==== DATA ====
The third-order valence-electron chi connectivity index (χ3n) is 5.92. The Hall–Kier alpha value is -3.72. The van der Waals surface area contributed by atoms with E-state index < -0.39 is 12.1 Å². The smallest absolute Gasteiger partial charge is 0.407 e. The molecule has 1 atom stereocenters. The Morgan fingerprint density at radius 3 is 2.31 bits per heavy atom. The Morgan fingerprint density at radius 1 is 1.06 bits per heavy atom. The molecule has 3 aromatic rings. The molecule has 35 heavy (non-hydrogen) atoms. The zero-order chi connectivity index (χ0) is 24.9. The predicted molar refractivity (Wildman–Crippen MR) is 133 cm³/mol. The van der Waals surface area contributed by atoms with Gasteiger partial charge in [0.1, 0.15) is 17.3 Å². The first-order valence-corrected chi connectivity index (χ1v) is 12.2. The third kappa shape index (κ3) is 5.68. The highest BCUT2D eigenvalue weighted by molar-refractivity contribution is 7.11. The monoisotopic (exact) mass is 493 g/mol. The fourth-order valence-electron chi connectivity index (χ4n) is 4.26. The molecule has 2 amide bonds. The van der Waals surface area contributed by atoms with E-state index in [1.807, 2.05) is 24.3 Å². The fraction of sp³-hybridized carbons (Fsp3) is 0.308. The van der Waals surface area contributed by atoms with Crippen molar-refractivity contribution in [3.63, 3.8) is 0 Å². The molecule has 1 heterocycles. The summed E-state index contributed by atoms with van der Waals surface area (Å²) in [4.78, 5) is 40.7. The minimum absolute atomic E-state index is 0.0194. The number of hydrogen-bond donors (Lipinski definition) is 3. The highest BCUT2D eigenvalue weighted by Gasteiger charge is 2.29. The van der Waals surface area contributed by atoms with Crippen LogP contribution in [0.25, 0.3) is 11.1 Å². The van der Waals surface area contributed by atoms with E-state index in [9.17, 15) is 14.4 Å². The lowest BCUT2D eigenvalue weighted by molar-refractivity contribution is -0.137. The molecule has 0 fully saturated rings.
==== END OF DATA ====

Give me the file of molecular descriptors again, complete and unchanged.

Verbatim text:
The third-order valence-electron chi connectivity index (χ3n) is 5.92. The Hall–Kier alpha value is -3.72. The van der Waals surface area contributed by atoms with E-state index < -0.39 is 12.1 Å². The smallest absolute Gasteiger partial charge is 0.407 e. The molecule has 1 atom stereocenters. The Morgan fingerprint density at radius 3 is 2.31 bits per heavy atom. The Morgan fingerprint density at radius 1 is 1.06 bits per heavy atom. The molecule has 3 aromatic rings. The molecule has 35 heavy (non-hydrogen) atoms. The zero-order chi connectivity index (χ0) is 24.9. The predicted molar refractivity (Wildman–Crippen MR) is 133 cm³/mol. The van der Waals surface area contributed by atoms with Gasteiger partial charge in [0.1, 0.15) is 17.3 Å². The first-order valence-corrected chi connectivity index (χ1v) is 12.2. The third kappa shape index (κ3) is 5.68. The highest BCUT2D eigenvalue weighted by molar-refractivity contribution is 7.11. The monoisotopic (exact) mass is 493 g/mol. The fourth-order valence-electron chi connectivity index (χ4n) is 4.26. The molecule has 2 amide bonds. The van der Waals surface area contributed by atoms with E-state index in [1.807, 2.05) is 24.3 Å². The fraction of sp³-hybridized carbons (Fsp3) is 0.308. The van der Waals surface area contributed by atoms with Crippen molar-refractivity contribution in [3.63, 3.8) is 0 Å². The molecule has 1 heterocycles. The summed E-state index contributed by atoms with van der Waals surface area (Å²) in [4.78, 5) is 40.7. The minimum absolute atomic E-state index is 0.0194. The number of hydrogen-bond donors (Lipinski definition) is 3. The highest BCUT2D eigenvalue weighted by Gasteiger charge is 2.29. The van der Waals surface area contributed by atoms with Crippen LogP contribution in [0.25, 0.3) is 11.1 Å². The van der Waals surface area contributed by atoms with E-state index in [9.17, 15) is 14.4 Å². The lowest BCUT2D eigenvalue weighted by molar-refractivity contribution is -0.137. The molecule has 0 fully saturated rings.